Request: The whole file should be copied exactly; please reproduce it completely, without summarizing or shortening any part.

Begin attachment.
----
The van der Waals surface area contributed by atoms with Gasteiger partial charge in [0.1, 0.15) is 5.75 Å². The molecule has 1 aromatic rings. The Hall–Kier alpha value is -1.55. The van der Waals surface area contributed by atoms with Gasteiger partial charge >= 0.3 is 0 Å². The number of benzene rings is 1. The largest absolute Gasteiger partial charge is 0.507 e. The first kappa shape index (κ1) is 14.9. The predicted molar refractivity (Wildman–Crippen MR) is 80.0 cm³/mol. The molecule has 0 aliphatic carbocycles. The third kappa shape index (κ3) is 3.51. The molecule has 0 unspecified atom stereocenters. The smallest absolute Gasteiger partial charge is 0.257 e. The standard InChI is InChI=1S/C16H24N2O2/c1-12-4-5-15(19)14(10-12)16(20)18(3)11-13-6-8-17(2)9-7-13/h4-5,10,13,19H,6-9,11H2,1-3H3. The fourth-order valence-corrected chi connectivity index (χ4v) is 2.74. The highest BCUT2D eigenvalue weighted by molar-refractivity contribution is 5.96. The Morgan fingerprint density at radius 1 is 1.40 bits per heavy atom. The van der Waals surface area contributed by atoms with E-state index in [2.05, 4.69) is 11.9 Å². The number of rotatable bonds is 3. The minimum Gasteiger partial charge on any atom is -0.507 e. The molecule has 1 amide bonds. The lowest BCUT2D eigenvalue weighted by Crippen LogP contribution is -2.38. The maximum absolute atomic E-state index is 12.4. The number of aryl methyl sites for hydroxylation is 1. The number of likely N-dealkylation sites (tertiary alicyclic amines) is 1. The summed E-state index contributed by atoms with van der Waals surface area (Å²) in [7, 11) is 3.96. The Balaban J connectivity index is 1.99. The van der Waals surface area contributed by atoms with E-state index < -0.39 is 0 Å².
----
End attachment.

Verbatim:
The van der Waals surface area contributed by atoms with Gasteiger partial charge in [0.1, 0.15) is 5.75 Å². The molecule has 1 aromatic rings. The Hall–Kier alpha value is -1.55. The van der Waals surface area contributed by atoms with Gasteiger partial charge >= 0.3 is 0 Å². The number of benzene rings is 1. The largest absolute Gasteiger partial charge is 0.507 e. The first kappa shape index (κ1) is 14.9. The predicted molar refractivity (Wildman–Crippen MR) is 80.0 cm³/mol. The molecule has 0 aliphatic carbocycles. The third kappa shape index (κ3) is 3.51. The molecule has 0 unspecified atom stereocenters. The smallest absolute Gasteiger partial charge is 0.257 e. The standard InChI is InChI=1S/C16H24N2O2/c1-12-4-5-15(19)14(10-12)16(20)18(3)11-13-6-8-17(2)9-7-13/h4-5,10,13,19H,6-9,11H2,1-3H3. The fourth-order valence-corrected chi connectivity index (χ4v) is 2.74. The highest BCUT2D eigenvalue weighted by molar-refractivity contribution is 5.96. The Morgan fingerprint density at radius 1 is 1.40 bits per heavy atom. The van der Waals surface area contributed by atoms with E-state index in [2.05, 4.69) is 11.9 Å². The number of rotatable bonds is 3. The minimum Gasteiger partial charge on any atom is -0.507 e. The molecule has 1 amide bonds. The lowest BCUT2D eigenvalue weighted by Crippen LogP contribution is -2.38. The maximum absolute atomic E-state index is 12.4. The number of aryl methyl sites for hydroxylation is 1. The number of likely N-dealkylation sites (tertiary alicyclic amines) is 1. The summed E-state index contributed by atoms with van der Waals surface area (Å²) in [7, 11) is 3.96. The Balaban J connectivity index is 1.99. The van der Waals surface area contributed by atoms with E-state index < -0.39 is 0 Å².